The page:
Free­dom of ex­pres­sion ver­sus white fragility

‘Write what­ever you like, but you’re not free from crit­i­cism’

The Hamilton Spectator - - COMMENT - NOELLE ALLEN Noelle Allen is the pub­lisher of Wol­sak and Wynn, a small lit­er­ary press based in Hamil­ton.

Judg­ing from some of the com­men­tary com­ing from var­i­ous news­pa­pers and pun­dits in the past week, we have a se­ri­ous prob­lem with free­dom of speech and the press in Canada. I hap­pen to agree, but per­haps for dif­fer­ent rea­sons than most. On Tues­day, Hamil­ton po­lice of­fi­cers ar­rested two jour­nal­ists who were cov­er­ing an ac­ci­dent scene. The Cana­dian Jour­nal­ists for Free­dom of Ex­pres­sion stated that “Mul­ti­ple eye­wit­ness re­ports ref­er­ence an ex­treme use of force by po­lice in tack­ling (David) Ritchie and (Jeremy) Cohn to the ground.” The Hamil­ton po­lice chief is cur­rently re­view­ing the ar­rests.

In Que­bec an in­quiry has been struck to look at po­lice sur­veil­lance after rev­e­la­tions that Mon­treal po­lice and Que­bec provin­cial po­lice ob­tained war­rants to col­lect data from the smart­phones of sev­eral prom­i­nent jour­nal­ists. Per­haps it’s not sur­pris­ing that Canada slipped out of the Top 20 coun­tries in the Free­dom In­dex in the past year. Po­lice spy­ing, de­mands for re­porters to hand over back­ground ma­te­rial, as well as ar­rests, were all men­tioned in the Re­porters With­out Bor­ders 2017 World Press Free­dom In­dex re­port as causes for con­cern.

But this isn’t what some opin­ion writ­ers are up in arms about right now. It’s that three edi­tors lost their po­si­tions over com­ments made on­line and in print that were deemed cul­tur­ally, and racially, in­ap­pro­pri­ate by many. This is where I’d like to bring up white fragility. Dr. Robin DiAn­gelo, who cre­ated the phase, states “White peo­ple in North Amer­ica live in a so­cial en­vi­ron­ment that pro­tects and in­su­lates them from race­based stress. This in­su­lated en­vi­ron­ment of racial pro­tec­tion builds white ex­pec­ta­tions for racial com­fort while at the same time low­er­ing the abil­ity to tol­er­ate racial stress, lead­ing to what I re­fer to as white fragility. White fragility is a state in which even a min­i­mum amount of racial stress be­comes in­tol­er­a­ble, trig­ger­ing a range of de­fen­sive moves.”

It’s in­ter­est­ing to see white fragility come into play around the cul­tural ap­pro­pri­a­tion prize idea that re­sulted in Hal Niedzviecki step­ping down as the edi­tor of Write, the mag­a­zine of The Writer’s Union of Canada, though he’s still pub­lisher at Bro­ken Pen­cil; in Jonathan Kay step­ping down from the Wal­rus, though Kay has been em­broiled in much con­tro­versy at the Wal­rus and stated him­self this was just the last thing; and Steve Ladu­ran­taye be­ing re­moved from his po­si­tion as edi­tor at “The Na­tional” and re­as­signed within the CBC. It gives us ar­ti­cles like An­drew Dreschel’s who rushes to the de­fence of these poor fel­lows who’ve lost their po­si­tions be­cause they wrote ed­i­to­ri­als or tweeted ideas that dam­aged the po­si­tion of their pub­li­ca­tions. If you had a staff per­son tweet­ing in­ap­pro­pri­ate com­ments and a mem­ber of the public asked “Do you re­mem­ber who you rep­re­sent?” and their an­swer was “Thanks, I got this,” would you leave them in charge of any­thing?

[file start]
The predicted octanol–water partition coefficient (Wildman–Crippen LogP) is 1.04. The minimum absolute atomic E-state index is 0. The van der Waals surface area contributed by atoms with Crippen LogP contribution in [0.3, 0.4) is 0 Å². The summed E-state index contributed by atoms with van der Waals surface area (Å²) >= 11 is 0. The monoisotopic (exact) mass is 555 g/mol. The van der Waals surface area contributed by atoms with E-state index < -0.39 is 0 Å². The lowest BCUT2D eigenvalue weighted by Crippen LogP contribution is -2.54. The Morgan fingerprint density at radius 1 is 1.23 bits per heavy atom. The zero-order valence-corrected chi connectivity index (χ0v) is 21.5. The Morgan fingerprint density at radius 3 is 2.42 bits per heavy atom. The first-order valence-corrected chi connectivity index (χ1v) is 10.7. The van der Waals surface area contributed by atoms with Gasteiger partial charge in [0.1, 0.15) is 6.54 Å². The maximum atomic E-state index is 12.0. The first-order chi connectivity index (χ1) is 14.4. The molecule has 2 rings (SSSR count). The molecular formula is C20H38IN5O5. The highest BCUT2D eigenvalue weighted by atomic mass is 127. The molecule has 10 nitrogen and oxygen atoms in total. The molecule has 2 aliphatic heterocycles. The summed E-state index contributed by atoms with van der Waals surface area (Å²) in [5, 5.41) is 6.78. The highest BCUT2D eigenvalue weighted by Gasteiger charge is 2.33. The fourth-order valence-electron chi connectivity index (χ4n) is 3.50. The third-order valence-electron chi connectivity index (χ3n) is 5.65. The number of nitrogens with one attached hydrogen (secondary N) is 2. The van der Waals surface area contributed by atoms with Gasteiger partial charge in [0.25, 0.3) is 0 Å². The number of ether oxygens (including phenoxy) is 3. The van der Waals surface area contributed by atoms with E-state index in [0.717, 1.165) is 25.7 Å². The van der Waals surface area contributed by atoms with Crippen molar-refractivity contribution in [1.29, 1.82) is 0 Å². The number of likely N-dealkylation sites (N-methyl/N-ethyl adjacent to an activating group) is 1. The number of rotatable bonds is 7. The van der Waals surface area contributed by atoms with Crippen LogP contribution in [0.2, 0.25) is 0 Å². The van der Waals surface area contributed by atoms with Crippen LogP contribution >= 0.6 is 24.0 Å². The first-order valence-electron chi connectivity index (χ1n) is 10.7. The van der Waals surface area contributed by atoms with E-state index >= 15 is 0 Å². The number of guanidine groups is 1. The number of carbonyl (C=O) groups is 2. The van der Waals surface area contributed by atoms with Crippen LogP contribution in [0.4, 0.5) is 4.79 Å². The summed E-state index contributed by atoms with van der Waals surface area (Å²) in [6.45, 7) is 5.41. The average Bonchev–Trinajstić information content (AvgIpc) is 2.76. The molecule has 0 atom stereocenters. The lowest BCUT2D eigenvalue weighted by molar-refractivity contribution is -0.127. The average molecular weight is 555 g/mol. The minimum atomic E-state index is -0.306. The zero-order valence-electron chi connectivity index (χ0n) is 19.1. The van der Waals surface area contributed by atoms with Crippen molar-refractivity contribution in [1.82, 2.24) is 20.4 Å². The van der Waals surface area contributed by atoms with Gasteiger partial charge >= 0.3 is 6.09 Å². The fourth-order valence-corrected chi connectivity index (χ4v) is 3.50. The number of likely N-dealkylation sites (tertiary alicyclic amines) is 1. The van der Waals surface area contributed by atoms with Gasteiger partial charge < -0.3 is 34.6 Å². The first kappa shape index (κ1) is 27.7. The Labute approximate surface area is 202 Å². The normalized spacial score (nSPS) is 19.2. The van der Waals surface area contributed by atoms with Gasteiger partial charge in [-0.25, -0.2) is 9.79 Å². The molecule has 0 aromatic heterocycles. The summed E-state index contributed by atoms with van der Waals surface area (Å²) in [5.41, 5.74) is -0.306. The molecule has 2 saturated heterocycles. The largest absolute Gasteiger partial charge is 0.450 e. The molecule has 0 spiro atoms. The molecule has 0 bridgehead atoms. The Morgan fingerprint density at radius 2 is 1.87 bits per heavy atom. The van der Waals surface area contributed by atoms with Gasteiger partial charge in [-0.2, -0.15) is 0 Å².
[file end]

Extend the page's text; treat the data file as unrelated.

But these fel­lows’ com­ments were about cul­tural ap­pro­pri­a­tion, which is racially charged and the public de­mand for ac­count­abil­ity has made many white com­men­ta­tors pan­icky. They leap to ab­surd lengths in the de­fence of these peo­ple. Christie Blatch­ford, who can be counted on for hy­per­bole if noth­ing else, wrote “Ladu­ran­taye, hav­ing been through a “strug­gle ses­sion” straight out of Mao’s China, is now off to re-ed­u­ca­tion camp.” Looks like the poor fel­low has to go through di­ver­sity train­ing. This is white fragility for you. It fo­cuses on the white per­son in the dis­cus­sion. Clearly their rights are be­ing tram­pled. Now they can’t ever write about that black les­bian char­ac­ter they dreamed up — when peo­ple point out the lack of con­nec­tion be­tween these ideas the de­fend­ers of free­dom switch de­fen­sive moves.

They de­mand in­dige­nous peo­ple ex­plain over and over why cul­tural ap­pro­pri­a­tion mat­ters or what it is, ig­nor­ing all the ar­ti­cles al­ready writ­ten on the topic, claim­ing they don’t un­der­stand. Toni Mor­ri­son wrote about this ap­proach to racism “The func­tion, the very se­ri­ous func­tion, of racism, is dis­trac­tion. It keeps you from do­ing your work. It keeps you ex­plain­ing, over and over again your rea­son for be­ing.”

These three men did not lose their jobs over free­dom of ex­pres­sion, they were found to not have the thought­ful­ness nec­es­sary of some­one in their po­si­tion. They were held ac­count­able for their words, which is an as­pect of free­dom of speech, not an in­fringe­ment. Write what­ever you like, but you’re not free from crit­i­cism.

Now, those re­porters be­ing bun­dled into the back of the po­lice car? Those who had their cell­phone con­ver­sa­tions mon­i­tored in Que­bec? They’re see­ing our real free­doms slip away.


Au­thor Toni Mor­ri­son on racism: “The func­tion, the very se­ri­ous func­tion, of racism, is dis­trac­tion. It keeps you from do­ing your work. It keeps you ex­plain­ing, over and over again your rea­son for be­ing.”

Newspapers in English

Newspapers from Canada

© PressReader. All rights reserved.